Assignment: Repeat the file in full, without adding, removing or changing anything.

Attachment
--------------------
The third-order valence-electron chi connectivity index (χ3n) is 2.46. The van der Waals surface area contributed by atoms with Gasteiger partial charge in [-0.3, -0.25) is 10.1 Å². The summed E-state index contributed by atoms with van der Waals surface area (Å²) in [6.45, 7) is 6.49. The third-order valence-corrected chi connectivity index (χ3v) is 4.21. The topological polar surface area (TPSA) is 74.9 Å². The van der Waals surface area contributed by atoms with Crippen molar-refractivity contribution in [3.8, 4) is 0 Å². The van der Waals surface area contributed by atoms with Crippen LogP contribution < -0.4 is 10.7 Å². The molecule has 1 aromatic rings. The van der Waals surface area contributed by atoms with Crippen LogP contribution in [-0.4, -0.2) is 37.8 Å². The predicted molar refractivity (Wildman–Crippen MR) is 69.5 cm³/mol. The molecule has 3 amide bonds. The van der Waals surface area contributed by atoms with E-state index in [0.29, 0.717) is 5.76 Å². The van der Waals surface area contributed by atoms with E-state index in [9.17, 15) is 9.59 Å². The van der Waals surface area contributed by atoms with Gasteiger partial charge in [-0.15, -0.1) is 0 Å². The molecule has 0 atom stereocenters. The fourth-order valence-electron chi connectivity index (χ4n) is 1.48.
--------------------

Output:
The third-order valence-electron chi connectivity index (χ3n) is 2.46. The van der Waals surface area contributed by atoms with Gasteiger partial charge in [-0.3, -0.25) is 10.1 Å². The summed E-state index contributed by atoms with van der Waals surface area (Å²) in [6.45, 7) is 6.49. The third-order valence-corrected chi connectivity index (χ3v) is 4.21. The topological polar surface area (TPSA) is 74.9 Å². The van der Waals surface area contributed by atoms with Crippen molar-refractivity contribution in [3.8, 4) is 0 Å². The van der Waals surface area contributed by atoms with Crippen LogP contribution < -0.4 is 10.7 Å². The molecule has 1 aromatic rings. The van der Waals surface area contributed by atoms with Crippen LogP contribution in [-0.4, -0.2) is 37.8 Å². The predicted molar refractivity (Wildman–Crippen MR) is 69.5 cm³/mol. The molecule has 3 amide bonds. The van der Waals surface area contributed by atoms with E-state index in [0.29, 0.717) is 5.76 Å². The van der Waals surface area contributed by atoms with E-state index in [9.17, 15) is 9.59 Å². The van der Waals surface area contributed by atoms with Gasteiger partial charge in [-0.15, -0.1) is 0 Å². The molecule has 0 atom stereocenters. The fourth-order valence-electron chi connectivity index (χ4n) is 1.48.